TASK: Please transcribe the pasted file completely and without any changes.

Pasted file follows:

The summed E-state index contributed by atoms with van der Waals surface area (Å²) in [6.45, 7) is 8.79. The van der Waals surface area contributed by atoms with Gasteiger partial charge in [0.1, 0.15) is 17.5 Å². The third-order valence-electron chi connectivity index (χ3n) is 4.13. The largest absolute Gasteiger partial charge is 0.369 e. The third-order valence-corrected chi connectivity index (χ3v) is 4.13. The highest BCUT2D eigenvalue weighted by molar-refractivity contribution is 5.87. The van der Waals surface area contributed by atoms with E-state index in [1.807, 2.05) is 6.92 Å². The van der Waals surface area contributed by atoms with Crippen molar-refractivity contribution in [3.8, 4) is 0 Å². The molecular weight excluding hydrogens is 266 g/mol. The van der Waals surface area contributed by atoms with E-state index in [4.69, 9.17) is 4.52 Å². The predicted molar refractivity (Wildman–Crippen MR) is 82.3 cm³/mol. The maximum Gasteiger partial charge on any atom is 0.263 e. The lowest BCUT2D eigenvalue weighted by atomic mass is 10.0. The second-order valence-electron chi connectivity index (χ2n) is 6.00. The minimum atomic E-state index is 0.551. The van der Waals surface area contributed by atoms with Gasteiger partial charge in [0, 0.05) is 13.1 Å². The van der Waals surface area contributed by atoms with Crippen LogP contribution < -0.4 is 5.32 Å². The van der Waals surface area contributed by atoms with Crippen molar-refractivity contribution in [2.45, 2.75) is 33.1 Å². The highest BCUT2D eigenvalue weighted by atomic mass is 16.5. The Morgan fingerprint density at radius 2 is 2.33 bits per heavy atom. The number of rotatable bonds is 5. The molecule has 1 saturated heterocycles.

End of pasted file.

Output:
The summed E-state index contributed by atoms with van der Waals surface area (Å²) in [6.45, 7) is 8.79. The van der Waals surface area contributed by atoms with Gasteiger partial charge in [0.1, 0.15) is 17.5 Å². The third-order valence-electron chi connectivity index (χ3n) is 4.13. The largest absolute Gasteiger partial charge is 0.369 e. The third-order valence-corrected chi connectivity index (χ3v) is 4.13. The highest BCUT2D eigenvalue weighted by molar-refractivity contribution is 5.87. The van der Waals surface area contributed by atoms with E-state index in [1.807, 2.05) is 6.92 Å². The van der Waals surface area contributed by atoms with Crippen molar-refractivity contribution in [3.8, 4) is 0 Å². The molecular weight excluding hydrogens is 266 g/mol. The van der Waals surface area contributed by atoms with E-state index in [4.69, 9.17) is 4.52 Å². The predicted molar refractivity (Wildman–Crippen MR) is 82.3 cm³/mol. The maximum Gasteiger partial charge on any atom is 0.263 e. The lowest BCUT2D eigenvalue weighted by atomic mass is 10.0. The second-order valence-electron chi connectivity index (χ2n) is 6.00. The minimum atomic E-state index is 0.551. The van der Waals surface area contributed by atoms with Gasteiger partial charge in [0, 0.05) is 13.1 Å². The van der Waals surface area contributed by atoms with Crippen LogP contribution < -0.4 is 5.32 Å². The van der Waals surface area contributed by atoms with Crippen molar-refractivity contribution in [2.45, 2.75) is 33.1 Å². The highest BCUT2D eigenvalue weighted by atomic mass is 16.5. The Morgan fingerprint density at radius 2 is 2.33 bits per heavy atom. The number of rotatable bonds is 5. The molecule has 1 saturated heterocycles.